concentration gradient.
           Facilitated Diffusion
   Facilitated Diffusion – molecules that do not
    readily pass, due to size or charge etc.., may
    need assistance to cross the membrane.
    Specialized transport proteins help substances
    move in this case.
   Transport proteins are selective and will only
    move the molecule/ion it was designed to
    move.
                Carrier Proteins
   Numerous carrier proteins lie within the membrane to
    facilitate the movement of glucose (sugar). These
    carriers still operate by concentration gradients and
    do not require energy.
               Channel Proteins
   Channel Proteins – are transport proteins that carry
    charged particles. They have a tunnel-like shape and
    have their own charge. They attract the ion like
    attracting a magnet. Size is a limiting factor for using
    these channels.
   http://www.stolaf.edu/people/giannini/flashan
    imat/transport/channel.swf
               Active transport
   Certain cells require materials that may not be
    present in great amounts. In this case, a cell
    may need to pump these materials in or out of
    the cell against the normal concentration
    gradient.
   This moving materials from [low] to [high]
    requires the cell to spend energy, and is
    therefore called Active transport.
                    Examples


   4 Important examples of Active Transport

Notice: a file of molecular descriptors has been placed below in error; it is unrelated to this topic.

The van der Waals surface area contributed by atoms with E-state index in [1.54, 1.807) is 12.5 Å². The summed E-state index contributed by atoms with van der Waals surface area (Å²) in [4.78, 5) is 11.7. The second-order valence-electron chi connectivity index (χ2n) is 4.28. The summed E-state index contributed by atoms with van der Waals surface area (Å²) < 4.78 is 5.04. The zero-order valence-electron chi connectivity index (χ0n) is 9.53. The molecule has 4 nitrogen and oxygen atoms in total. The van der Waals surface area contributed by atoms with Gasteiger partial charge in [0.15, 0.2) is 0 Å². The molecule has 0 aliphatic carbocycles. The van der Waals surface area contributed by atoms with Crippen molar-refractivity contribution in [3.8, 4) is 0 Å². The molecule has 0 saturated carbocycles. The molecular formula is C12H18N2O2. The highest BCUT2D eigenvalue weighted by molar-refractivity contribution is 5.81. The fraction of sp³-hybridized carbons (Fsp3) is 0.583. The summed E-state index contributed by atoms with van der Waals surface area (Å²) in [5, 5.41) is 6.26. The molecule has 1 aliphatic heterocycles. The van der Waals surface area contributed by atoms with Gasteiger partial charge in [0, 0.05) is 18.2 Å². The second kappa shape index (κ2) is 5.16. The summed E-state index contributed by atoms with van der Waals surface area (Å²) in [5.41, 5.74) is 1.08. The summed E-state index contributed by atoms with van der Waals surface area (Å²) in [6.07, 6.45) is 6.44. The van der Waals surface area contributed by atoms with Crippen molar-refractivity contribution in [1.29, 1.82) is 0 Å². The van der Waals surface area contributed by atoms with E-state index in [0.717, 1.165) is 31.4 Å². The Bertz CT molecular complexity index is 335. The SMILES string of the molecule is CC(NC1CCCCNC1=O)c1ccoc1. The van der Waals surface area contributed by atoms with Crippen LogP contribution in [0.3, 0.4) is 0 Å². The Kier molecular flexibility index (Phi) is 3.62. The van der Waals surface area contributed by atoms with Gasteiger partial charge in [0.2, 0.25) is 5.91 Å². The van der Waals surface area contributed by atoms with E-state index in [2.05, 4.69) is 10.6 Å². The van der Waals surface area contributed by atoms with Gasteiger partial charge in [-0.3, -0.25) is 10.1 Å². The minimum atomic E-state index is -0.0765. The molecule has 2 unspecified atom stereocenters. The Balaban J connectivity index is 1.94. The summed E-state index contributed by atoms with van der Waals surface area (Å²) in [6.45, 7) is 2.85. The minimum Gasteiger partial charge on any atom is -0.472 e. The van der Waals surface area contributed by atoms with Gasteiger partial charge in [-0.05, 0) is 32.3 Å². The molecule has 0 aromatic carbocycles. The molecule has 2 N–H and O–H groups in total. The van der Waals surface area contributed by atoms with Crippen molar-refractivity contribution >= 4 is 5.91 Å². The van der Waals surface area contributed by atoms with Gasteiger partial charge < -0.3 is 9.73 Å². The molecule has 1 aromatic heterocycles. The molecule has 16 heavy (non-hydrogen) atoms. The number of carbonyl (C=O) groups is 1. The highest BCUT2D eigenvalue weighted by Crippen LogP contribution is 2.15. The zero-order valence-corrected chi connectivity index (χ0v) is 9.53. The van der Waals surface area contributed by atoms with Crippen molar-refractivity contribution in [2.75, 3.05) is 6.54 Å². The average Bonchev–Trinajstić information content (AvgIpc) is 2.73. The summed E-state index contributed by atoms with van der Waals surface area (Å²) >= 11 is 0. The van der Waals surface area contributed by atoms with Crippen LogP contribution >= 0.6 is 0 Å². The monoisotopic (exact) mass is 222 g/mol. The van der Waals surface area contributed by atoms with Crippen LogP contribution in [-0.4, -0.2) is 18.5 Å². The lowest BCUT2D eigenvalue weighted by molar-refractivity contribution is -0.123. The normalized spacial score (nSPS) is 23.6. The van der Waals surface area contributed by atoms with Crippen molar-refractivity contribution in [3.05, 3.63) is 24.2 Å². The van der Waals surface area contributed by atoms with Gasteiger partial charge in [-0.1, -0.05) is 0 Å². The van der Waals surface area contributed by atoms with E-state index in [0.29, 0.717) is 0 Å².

- kidney cells pump glucose and Amino
    acids out of the urine and back into the blood.
       - Intestinal cells pump in nutrients from the
    gut.
       - Root cells pump in nutrients from the soil
       - Gill cells in fish pump out sodium ions.
   Active transport pumps are protein pumps in the
    membrane that grab ions and other materials and
    pump them across the membrane against the
    gradient.
    - one of the best understood is the Na+/K+ pump.
   In some cases the unequal distribution of Na+ (or
    other molecule) can allow another molecule to
    „piggyback‟ into the cell when regular diffusion
    continues.
http://www.northland.cc.mn.us/biology/Biology1
  111/animations/active1.swf
 Once you enter this site click on MAIN at the
  bottom.
Bulk Membrane
  Transport
             Bulk Transport
 Material  too big or material that is
  charged can not freely cross the cell
  membrane.
 The cell must accommodate these
  substances by folding in on itself
  creating a vesicle to take in or expel
  these large molecules.
         2 Types of Bulk transport
   Endocytosis (Endo = into; cyto = cell) – the
    membrane folds inward, trapping matter from the
    extracellular fluid and enters the cell as a vesicle.
            3 Types of Endocytosis
   Phagocytosis (phago = eating) – the membrane folds
    inward, trapping solid matter from the extracellular
    fluid.
   Pinocytosis (pino = drinking) – the membrane folds
    inward trapping fluids from the extracellular fluid.
   Receptor-mediated Endocytosis – the membrane
    takes in particles after they bind to specialized
    receptor proteins embedded in the membrane.
    Cholesterol is brought in this way.
   Exocytosis (exo= exit) – the reverse of endocytosis.
    A vesicle moves out towards the plasma membrane,
    fuses with it and opens up its’ contents into the
    extracellular fluid.
    - This is important in the body secreting manufactured
    products from within the cells.
      Endocytosis and Exocytosis
   http://highered.mcgraw-
    hill.com/olc/dl/120068/bio02.swf

				
DOCUMENT INFO